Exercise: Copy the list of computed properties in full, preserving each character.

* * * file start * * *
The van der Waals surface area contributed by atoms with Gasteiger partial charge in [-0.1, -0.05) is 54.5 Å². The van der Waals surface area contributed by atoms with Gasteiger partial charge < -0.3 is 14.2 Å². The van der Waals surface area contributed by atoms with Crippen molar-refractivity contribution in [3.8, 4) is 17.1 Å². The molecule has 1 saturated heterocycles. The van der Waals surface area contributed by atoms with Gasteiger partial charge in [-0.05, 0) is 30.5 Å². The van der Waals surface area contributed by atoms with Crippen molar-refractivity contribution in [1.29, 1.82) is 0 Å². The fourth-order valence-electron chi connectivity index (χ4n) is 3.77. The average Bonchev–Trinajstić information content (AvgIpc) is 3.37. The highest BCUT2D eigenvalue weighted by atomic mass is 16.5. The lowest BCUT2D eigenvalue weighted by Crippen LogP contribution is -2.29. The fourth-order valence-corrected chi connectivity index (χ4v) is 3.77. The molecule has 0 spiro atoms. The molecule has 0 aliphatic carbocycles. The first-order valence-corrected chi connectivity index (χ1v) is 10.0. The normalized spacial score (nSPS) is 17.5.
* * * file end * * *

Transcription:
The van der Waals surface area contributed by atoms with Gasteiger partial charge in [-0.1, -0.05) is 54.5 Å². The van der Waals surface area contributed by atoms with Gasteiger partial charge < -0.3 is 14.2 Å². The van der Waals surface area contributed by atoms with Crippen molar-refractivity contribution in [3.8, 4) is 17.1 Å². The molecule has 1 saturated heterocycles. The van der Waals surface area contributed by atoms with Gasteiger partial charge in [-0.05, 0) is 30.5 Å². The van der Waals surface area contributed by atoms with Crippen molar-refractivity contribution in [1.29, 1.82) is 0 Å². The fourth-order valence-electron chi connectivity index (χ4n) is 3.77. The average Bonchev–Trinajstić information content (AvgIpc) is 3.37. The highest BCUT2D eigenvalue weighted by atomic mass is 16.5. The lowest BCUT2D eigenvalue weighted by Crippen LogP contribution is -2.29. The fourth-order valence-corrected chi connectivity index (χ4v) is 3.77. The molecule has 0 spiro atoms. The molecule has 0 aliphatic carbocycles. The first-order valence-corrected chi connectivity index (χ1v) is 10.0. The normalized spacial score (nSPS) is 17.5.